• In this series, activists, business executives, government officials, lawyers, and academics from around the world share topical and current stories of businesses impacting people in their everyday lives. Developed by the Institute for Human Rights and Business (IHRB), this series elevates the range of voices – governments, businesses, and civil society – in the discussion on how to make human rights part of everyday business.
In January this year, Indian officials at Delhi airport prevented Priya Pillai, a campaigner at Greenpeace India, from boarding a flight to London, where she was invited to speak to an All-Party Parliamentary Group in the United Kingdom about a controversial coal-mining project in central India.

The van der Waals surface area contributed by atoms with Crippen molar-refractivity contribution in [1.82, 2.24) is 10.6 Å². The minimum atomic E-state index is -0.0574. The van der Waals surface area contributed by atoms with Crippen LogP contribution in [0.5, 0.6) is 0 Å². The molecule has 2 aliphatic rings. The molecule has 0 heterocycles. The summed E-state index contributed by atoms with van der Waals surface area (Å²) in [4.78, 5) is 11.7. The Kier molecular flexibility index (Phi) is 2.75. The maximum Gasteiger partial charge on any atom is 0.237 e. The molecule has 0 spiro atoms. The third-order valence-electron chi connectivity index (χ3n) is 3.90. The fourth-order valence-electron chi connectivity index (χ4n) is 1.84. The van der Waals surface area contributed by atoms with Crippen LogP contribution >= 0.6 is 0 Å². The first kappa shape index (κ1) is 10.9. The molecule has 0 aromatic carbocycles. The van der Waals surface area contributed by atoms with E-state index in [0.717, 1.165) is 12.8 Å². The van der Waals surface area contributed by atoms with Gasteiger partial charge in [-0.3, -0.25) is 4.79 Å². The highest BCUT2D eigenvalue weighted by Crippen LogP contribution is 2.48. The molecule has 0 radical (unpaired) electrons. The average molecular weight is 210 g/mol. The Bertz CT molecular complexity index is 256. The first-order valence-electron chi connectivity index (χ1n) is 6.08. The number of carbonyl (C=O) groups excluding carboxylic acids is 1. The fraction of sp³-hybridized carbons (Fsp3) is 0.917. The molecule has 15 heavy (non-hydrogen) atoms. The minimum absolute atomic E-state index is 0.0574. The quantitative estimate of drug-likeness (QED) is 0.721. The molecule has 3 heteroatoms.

Officials later said she was stopped from leaving because her activities were anti-national. She spoke to them anyway, using Internet-based technology. She sued the government for restricting her, and on 12 March the Delhi High Court ruled in her favour and strongly criticised the Indian government.
IHRB's Salil Tripathi spoke to Priya soon after the judgment. In the conversation she recounts the case and the reason why Greenpeace strongly opposes the coal-mining project. She points out that the campaign is rooted in India with wide support from Indian civil society. And she stresses the importance of dissent and why activism is universal.
Filetype: MP3 - Size: 9.02MB - Duration: 9:50 m (128 kbps 44100 Hz)